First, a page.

In Canada, Canadian GAAP and standards are the responsibility of the Canadian Accounting Standards Board. There are accounting standards boards with similar names for Australia and New Zealand, with similar roles.
Whereas audits by external auditors assure independence and objectivity to those outside the audited organization, internal auditors can assure the company's management that internal controls are working and sufficient to manage the organization efficiently, comply with taxation and other regulatory requirements, and meet external reporting requirements. As mentioned, internal auditors may in some cases be required to report directly to boards of directors or the corporate officers, to minimize the risk of management influence in reporting their opinions.
In a hotel system, for instance, internal auditors will ensure that controls are in place and working to prevent bad debt or unpaid hotel bills: Internal auditors will ensure that hotel check-in staff collect payment or credit authorization from arriving guests, as the hotel requires, and do not overextend credit to guests.
In addition to financial accounting, businesses may focus internal auditors on such areas as
- Billings and receivables.
- Expenditures and expense management including especially areas such as employee travel expenses, employee reimbursement for out-of-pocket expenses.
- Cash management.
- Human resources (including hiring, promotions, and pay raises).
- Information Technology spending and utilization.
- Asset management/utilization of assets (e.g., the use of company facilities, company computers, and company vehicles).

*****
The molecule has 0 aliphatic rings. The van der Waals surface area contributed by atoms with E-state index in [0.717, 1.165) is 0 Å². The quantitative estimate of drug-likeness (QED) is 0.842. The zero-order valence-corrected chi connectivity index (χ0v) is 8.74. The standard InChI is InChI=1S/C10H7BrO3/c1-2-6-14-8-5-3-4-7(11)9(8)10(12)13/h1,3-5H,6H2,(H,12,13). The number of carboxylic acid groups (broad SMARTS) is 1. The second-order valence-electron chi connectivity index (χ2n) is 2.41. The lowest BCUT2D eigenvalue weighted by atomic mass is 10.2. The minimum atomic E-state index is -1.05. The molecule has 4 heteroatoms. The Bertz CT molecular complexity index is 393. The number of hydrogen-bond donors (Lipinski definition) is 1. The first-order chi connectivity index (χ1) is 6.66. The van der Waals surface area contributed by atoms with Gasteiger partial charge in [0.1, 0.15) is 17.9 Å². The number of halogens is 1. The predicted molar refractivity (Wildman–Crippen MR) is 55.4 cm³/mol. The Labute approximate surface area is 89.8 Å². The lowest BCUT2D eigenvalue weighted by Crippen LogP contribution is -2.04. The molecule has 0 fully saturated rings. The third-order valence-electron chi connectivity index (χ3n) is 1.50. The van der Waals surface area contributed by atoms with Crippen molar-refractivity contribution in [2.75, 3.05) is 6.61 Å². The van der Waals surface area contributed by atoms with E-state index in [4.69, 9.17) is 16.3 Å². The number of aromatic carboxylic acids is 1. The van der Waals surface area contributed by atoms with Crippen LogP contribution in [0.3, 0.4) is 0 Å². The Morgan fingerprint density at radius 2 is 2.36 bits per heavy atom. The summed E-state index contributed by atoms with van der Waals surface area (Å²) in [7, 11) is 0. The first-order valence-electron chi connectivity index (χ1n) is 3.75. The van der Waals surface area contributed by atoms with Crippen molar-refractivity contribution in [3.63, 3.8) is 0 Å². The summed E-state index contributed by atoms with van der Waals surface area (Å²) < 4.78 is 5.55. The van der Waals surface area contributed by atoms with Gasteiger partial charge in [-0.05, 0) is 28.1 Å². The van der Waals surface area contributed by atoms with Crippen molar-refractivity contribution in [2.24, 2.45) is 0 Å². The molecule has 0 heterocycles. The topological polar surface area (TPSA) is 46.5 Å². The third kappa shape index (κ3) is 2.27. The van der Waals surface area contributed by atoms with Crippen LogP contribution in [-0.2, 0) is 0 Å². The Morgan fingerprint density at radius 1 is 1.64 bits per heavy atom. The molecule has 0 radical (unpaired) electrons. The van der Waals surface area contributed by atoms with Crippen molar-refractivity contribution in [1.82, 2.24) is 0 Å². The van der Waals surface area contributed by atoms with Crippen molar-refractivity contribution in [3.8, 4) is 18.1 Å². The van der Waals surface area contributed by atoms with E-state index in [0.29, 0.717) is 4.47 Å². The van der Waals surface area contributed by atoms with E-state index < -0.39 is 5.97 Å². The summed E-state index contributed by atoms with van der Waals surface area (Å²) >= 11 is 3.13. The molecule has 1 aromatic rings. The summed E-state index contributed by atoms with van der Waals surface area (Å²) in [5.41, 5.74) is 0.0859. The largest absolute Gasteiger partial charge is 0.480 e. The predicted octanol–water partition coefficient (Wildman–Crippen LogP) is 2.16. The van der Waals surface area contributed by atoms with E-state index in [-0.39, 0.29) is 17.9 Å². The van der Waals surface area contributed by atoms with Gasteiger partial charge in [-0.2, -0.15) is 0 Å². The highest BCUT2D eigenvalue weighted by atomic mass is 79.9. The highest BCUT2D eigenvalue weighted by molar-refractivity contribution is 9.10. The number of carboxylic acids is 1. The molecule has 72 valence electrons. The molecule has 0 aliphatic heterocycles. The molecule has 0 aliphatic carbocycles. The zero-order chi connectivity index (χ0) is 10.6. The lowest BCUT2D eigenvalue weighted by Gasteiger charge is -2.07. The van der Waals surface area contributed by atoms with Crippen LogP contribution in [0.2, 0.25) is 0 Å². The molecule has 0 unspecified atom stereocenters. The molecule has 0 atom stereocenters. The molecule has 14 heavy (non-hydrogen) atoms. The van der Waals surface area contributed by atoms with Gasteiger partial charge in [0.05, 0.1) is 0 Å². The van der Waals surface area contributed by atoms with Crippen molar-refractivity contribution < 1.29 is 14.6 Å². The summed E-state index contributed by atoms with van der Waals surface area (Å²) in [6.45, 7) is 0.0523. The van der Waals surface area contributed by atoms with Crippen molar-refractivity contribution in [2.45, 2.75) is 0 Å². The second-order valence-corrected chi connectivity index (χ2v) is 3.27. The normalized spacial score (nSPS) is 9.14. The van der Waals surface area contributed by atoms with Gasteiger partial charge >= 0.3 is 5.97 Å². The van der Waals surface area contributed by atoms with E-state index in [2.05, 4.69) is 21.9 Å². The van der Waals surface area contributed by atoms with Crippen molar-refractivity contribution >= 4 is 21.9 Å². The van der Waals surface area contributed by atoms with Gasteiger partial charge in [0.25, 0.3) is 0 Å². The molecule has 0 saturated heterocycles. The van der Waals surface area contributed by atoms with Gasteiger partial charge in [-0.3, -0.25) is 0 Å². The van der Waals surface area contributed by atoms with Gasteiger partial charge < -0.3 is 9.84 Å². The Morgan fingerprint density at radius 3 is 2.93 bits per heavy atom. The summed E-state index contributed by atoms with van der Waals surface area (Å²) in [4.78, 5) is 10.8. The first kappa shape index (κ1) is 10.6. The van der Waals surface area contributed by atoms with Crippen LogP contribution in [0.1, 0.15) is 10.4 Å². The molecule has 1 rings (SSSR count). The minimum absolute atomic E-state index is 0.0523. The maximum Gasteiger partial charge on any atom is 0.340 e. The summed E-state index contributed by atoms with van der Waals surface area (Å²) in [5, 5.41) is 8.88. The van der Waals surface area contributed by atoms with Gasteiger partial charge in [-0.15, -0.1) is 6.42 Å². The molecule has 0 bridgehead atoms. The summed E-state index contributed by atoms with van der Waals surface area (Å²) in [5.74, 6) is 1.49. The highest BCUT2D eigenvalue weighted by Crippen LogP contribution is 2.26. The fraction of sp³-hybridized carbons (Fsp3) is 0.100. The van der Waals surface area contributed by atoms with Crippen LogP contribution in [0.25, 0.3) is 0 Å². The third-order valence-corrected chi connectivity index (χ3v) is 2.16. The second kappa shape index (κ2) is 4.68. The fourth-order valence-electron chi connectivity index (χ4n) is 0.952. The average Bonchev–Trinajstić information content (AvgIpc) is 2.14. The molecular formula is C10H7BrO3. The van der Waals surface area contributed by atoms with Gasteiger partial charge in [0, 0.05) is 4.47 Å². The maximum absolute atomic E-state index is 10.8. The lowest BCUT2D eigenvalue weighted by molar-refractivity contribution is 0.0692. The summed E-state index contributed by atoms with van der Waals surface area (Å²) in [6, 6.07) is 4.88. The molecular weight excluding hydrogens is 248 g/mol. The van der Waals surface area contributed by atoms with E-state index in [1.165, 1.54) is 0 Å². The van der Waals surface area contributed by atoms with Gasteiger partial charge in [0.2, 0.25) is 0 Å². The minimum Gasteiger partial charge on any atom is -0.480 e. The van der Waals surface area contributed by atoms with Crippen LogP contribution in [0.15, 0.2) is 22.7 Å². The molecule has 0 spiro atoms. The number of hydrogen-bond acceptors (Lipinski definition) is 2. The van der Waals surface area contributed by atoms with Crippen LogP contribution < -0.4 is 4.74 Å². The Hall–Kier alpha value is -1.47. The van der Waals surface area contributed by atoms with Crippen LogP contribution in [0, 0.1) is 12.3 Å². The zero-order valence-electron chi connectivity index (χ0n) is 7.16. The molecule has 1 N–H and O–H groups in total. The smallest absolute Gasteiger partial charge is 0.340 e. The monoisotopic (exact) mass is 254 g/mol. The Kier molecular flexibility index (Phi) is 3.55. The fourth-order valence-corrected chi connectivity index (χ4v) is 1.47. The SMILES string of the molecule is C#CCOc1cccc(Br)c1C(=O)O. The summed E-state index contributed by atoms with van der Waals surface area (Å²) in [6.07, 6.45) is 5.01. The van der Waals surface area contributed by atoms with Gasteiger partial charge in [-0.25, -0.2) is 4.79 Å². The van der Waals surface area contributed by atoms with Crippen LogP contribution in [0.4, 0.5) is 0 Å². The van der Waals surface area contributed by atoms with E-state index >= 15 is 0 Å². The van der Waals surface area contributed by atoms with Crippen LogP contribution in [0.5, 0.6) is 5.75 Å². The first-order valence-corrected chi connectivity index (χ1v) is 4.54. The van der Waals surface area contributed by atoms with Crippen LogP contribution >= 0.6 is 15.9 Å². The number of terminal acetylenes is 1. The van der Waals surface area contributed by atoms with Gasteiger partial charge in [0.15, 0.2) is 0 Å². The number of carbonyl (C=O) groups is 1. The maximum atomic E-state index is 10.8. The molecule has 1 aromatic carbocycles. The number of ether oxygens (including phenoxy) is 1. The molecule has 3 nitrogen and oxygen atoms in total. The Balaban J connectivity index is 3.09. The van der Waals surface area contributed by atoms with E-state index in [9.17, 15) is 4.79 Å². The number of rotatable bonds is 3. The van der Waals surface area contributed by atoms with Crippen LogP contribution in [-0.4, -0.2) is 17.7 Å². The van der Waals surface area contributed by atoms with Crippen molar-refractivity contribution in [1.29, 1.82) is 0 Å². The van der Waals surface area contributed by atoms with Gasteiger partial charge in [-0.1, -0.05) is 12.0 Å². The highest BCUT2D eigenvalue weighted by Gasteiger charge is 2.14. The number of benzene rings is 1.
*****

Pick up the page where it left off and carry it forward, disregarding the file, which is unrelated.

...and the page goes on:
The term audit is also common in project management. Project Management Offices (PMOs), for instance, administer project audits (or project health checks ). An individual PMO may prescribe a project audit for any or all stages of the project management process. The audits check first whether the project has definition, proper specification, defined, and adequate planning. Subsequent audits will decide whether the project has effective management, and finally, whether the project is likely to deliver forecast results (and justify its cost).
More specifically, project management audits may be designed to ensure that
- Projects design identifies clear objectives, responsibilities, and ownership.
- Project objectives are in line with organizational objectives and priorities.
- The project manager has forecast project costs and benefits credibly, and whether project monitoring is in place.
- There is a good business case for the implementing the project.
- The project plan has a strategy for minimizing delays and cost overruns.
- There are adequate resources to complete projects according to plan.
- Project progress and timing estimates are realistic and likely to meet expectations.
- The project manager is managing the project to successful completion.
- Project staffing is appropriate for project and organizational needs.
Governments and regulators undertake audits for a wide range of other purposes, usually to evaluate an organization's performance towards meeting objectives, or compliance with laws and regulations.
- Governments may engage in tax audits, specifically to evaluate compliance with tax reporting and payment requirements.
- Environmental audits are especially important for companies whose operations or products may have environmental impacts (electrical utilities or automobile producers, for instance).
- Manufacturing companies report historical performance with product quality control audits.
- Service delivery companies evaluate the quality and efficiency of their service performance through service delivery audits.